The difficulty for the international community in coming to an agreement on carbon emissions has largely been due to the great divide between developed and developing nations on who holds the most responsibility over climate change, and thus, who needs to take on more of the burden of cutting emissions.
In recent years, countries like the United States, which has finally started to make progress on reducing emissions, has balked at binding limits greenhouse gas emissions until fast-growing developing countries sign up as well. But the latter category, with China and India as the two largest countries, have resisted absolute caps on emissions, arguing that they deserve their own chance at growth development.
India, in particular, has been singled out as an intractable player, with China taking steps over the past year towards achieving a peak in its carbon pollution. (Related: What Is In Store For the Halliburton-Baker Hughes Tie-Up?)
But, since the collapse in oil prices, India has made more progress than some realize, at least according to the country’s Chief Economic Advisor, Arvind Subramanian. He argued in a May that many of the world’s top economies responded to the fall in oil prices by lowering taxes, rather than raising them. He points to the “regressive inaction” in advanced countries, where taxes on diesel and petroleum have dropped since June 2014 in places like Western Europe, Japan, and Canada (they remain unchanged in the U.S.).
Meanwhile, India has actually removed subsidies on fuel and transitioned into taxing them since 2014. Citing research from the World Bank, Mr. Subramanian says that India is essentially taxing carbon somewhere on the order of $60 per ton of CO2 for petrol and $42 per ton for diesel, “substantially above what is now considered a reasonable initial tax on CO2 emissions” of $25 to $35 per ton.
That provides India with a lot to brag about heading into the international climate negotiations later this year in Paris. Or as Mr. Subramanian puts it, “India – especially with a new PM – can credibly repudiate its past perceived image as a recalcitrant negotiator, focused on asking others to contribute without offering contributions of its own.” (Related: Gazprom Putting The Squeeze On Turkmenistan)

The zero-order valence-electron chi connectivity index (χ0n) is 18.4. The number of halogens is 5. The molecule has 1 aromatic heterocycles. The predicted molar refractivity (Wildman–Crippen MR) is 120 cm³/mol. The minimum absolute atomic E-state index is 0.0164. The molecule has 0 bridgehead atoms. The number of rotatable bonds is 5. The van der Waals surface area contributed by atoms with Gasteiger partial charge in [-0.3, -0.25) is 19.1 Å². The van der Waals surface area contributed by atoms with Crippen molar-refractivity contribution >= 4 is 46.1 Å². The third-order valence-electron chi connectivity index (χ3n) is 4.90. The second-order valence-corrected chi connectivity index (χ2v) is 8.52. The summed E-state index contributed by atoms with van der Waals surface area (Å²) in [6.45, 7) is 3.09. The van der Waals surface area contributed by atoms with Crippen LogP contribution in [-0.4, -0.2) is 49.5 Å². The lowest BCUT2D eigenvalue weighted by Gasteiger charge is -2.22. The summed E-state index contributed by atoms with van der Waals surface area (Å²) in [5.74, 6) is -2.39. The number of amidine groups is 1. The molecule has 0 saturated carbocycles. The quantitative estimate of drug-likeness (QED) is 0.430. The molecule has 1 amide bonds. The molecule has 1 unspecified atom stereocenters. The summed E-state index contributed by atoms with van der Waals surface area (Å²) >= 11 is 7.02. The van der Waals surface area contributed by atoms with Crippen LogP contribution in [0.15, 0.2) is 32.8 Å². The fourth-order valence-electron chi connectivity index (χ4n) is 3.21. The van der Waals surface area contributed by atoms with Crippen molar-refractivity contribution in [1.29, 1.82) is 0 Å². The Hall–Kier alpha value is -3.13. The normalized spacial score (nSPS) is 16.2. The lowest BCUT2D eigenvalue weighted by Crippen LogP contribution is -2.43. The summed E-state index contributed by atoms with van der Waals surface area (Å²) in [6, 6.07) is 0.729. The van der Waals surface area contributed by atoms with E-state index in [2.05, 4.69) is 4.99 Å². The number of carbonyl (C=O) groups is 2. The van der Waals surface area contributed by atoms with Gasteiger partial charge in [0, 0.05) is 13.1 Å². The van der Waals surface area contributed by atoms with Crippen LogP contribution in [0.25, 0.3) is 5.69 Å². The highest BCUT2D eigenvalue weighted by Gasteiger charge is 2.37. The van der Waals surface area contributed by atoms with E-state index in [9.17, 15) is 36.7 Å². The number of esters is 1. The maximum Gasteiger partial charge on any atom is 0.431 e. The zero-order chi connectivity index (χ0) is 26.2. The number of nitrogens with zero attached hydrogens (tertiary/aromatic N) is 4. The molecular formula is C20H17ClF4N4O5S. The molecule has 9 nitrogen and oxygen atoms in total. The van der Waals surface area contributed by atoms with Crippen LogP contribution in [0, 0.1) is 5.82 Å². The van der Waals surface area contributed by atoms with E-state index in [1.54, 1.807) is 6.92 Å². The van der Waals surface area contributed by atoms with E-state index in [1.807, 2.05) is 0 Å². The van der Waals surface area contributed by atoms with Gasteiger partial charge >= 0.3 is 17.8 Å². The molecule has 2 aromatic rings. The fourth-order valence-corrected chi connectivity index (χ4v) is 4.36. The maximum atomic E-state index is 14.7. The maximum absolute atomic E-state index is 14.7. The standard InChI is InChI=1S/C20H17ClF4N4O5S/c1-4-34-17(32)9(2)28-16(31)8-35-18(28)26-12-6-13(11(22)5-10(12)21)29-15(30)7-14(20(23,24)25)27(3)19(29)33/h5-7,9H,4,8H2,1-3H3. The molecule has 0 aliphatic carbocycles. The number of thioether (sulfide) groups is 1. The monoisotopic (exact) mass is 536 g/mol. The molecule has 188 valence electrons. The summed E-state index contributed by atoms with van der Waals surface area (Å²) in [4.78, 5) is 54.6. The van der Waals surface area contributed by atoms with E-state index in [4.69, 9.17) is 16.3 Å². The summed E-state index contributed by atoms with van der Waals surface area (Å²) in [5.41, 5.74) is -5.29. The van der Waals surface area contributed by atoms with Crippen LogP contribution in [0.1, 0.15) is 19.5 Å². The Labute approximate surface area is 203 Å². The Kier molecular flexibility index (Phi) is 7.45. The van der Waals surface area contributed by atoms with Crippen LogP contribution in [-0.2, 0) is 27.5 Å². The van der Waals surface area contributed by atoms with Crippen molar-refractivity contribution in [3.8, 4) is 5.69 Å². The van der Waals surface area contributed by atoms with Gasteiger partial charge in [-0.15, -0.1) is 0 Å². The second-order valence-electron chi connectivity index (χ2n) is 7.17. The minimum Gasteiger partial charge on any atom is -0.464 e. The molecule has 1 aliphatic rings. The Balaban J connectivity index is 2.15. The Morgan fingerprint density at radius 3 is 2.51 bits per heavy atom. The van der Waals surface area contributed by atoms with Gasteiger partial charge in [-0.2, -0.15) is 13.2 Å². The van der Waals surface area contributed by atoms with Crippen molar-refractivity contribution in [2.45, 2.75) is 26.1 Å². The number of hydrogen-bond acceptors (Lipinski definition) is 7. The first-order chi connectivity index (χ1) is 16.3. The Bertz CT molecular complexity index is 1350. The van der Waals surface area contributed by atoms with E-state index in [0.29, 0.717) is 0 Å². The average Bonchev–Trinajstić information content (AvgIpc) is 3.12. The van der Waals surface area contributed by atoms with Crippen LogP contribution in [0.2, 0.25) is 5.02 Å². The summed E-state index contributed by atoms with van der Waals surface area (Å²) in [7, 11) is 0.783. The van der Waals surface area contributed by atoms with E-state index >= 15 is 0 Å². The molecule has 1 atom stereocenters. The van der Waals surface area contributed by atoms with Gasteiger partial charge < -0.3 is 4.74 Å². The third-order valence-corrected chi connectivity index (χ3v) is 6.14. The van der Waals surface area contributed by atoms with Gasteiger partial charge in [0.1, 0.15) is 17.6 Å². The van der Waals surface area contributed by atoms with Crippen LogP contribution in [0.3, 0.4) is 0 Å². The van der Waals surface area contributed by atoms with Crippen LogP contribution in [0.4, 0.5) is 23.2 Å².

On subsidies of fossil fuels, he makes a good point. Fossil fuels enjoy $550 billion in subsidies each year, according to the IEA, more than four times the level received by renewables. The IMF says the figure is far higher, pegging the figure at$5.3 trillion annually, which includes the unpaid costs stemming from the environmental, social, and health damages of burning fossil fuels. To put that in context, that is equivalent to 6.5 percent of global GDP, and “more than what governments across the world spend on healthcare,” as The Economist recently noted.
The argument for subsidies is that removing them would hurt the poor. After all, countries like Iran, Venezuela, or Pakistan keep fuel prices low with the intention of helping the lower class. And removing them often invokes outrage from the people. But the IEA says that only 8 percent of fossil fuel subsidies actually go to helping the poor. The vast majority of financial support for fossil fuels actually accrues to the much better off, with policies that subsidize driving and flying and other consumptive lifestyles that the poor are unable to obtain.
Moreover, subsidies are wasteful, and not just from an environmental perspective. The billions blown on overconsumption could be rerouted to better causes, such as building schools, hospitals, or rebuilding infrastructure. (Related: Ongoing Security Concerns In Kurdistan Have Oil Companies On Edge)
There has been some headway made over the past year, however, as the dramatic fall in oil prices provided some breathing room for nervous governments. According to the International Institute for Sustainable Development, around 30 countries trimmed their fossil fuel subsidy programs over the past year. That is why, countries such as Indonesia, Egypt, China – and as Mr. Subramanian noted – India have been able to achieve subsidy reform. Without the fall in oil prices, there would be little appetite to implement such unpopular measures.
The big question is whether that modest progress on removing fossil fuel subsidies can be locked in. If oil prices rise, there will be a lot of pressure to reinstitute support.
By Nick Cunningham of Oilprice.com
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